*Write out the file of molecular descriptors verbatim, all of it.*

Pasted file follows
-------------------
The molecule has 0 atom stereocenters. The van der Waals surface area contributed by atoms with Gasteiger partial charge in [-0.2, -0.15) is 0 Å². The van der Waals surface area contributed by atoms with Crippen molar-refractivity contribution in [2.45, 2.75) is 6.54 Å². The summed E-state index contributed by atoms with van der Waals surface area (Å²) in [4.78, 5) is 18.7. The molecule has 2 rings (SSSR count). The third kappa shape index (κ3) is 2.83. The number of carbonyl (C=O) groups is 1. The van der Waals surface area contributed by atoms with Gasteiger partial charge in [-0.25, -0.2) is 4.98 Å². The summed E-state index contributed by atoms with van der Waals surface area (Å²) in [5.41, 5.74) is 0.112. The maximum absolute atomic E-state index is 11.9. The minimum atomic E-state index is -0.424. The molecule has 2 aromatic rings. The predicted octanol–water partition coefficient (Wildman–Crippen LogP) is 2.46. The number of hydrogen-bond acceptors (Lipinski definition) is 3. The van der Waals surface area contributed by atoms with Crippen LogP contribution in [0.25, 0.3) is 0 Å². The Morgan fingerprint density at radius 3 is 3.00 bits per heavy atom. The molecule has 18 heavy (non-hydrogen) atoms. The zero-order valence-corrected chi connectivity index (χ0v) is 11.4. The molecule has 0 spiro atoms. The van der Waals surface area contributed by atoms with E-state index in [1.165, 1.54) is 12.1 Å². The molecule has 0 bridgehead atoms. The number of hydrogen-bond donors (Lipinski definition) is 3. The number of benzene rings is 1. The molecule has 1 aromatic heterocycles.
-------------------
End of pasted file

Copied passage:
The molecule has 0 atom stereocenters. The van der Waals surface area contributed by atoms with Gasteiger partial charge in [-0.2, -0.15) is 0 Å². The van der Waals surface area contributed by atoms with Crippen molar-refractivity contribution in [2.45, 2.75) is 6.54 Å². The summed E-state index contributed by atoms with van der Waals surface area (Å²) in [4.78, 5) is 18.7. The molecule has 2 rings (SSSR count). The third kappa shape index (κ3) is 2.83. The number of carbonyl (C=O) groups is 1. The van der Waals surface area contributed by atoms with Gasteiger partial charge in [-0.25, -0.2) is 4.98 Å². The summed E-state index contributed by atoms with van der Waals surface area (Å²) in [5.41, 5.74) is 0.112. The maximum absolute atomic E-state index is 11.9. The minimum atomic E-state index is -0.424. The molecule has 2 aromatic rings. The predicted octanol–water partition coefficient (Wildman–Crippen LogP) is 2.46. The number of hydrogen-bond acceptors (Lipinski definition) is 3. The van der Waals surface area contributed by atoms with Crippen LogP contribution in [0.25, 0.3) is 0 Å². The Morgan fingerprint density at radius 3 is 3.00 bits per heavy atom. The molecule has 18 heavy (non-hydrogen) atoms. The zero-order valence-corrected chi connectivity index (χ0v) is 11.4. The molecule has 0 spiro atoms. The van der Waals surface area contributed by atoms with E-state index in [1.165, 1.54) is 12.1 Å². The molecule has 0 bridgehead atoms. The number of hydrogen-bond donors (Lipinski definition) is 3. The number of benzene rings is 1. The molecule has 1 aromatic heterocycles.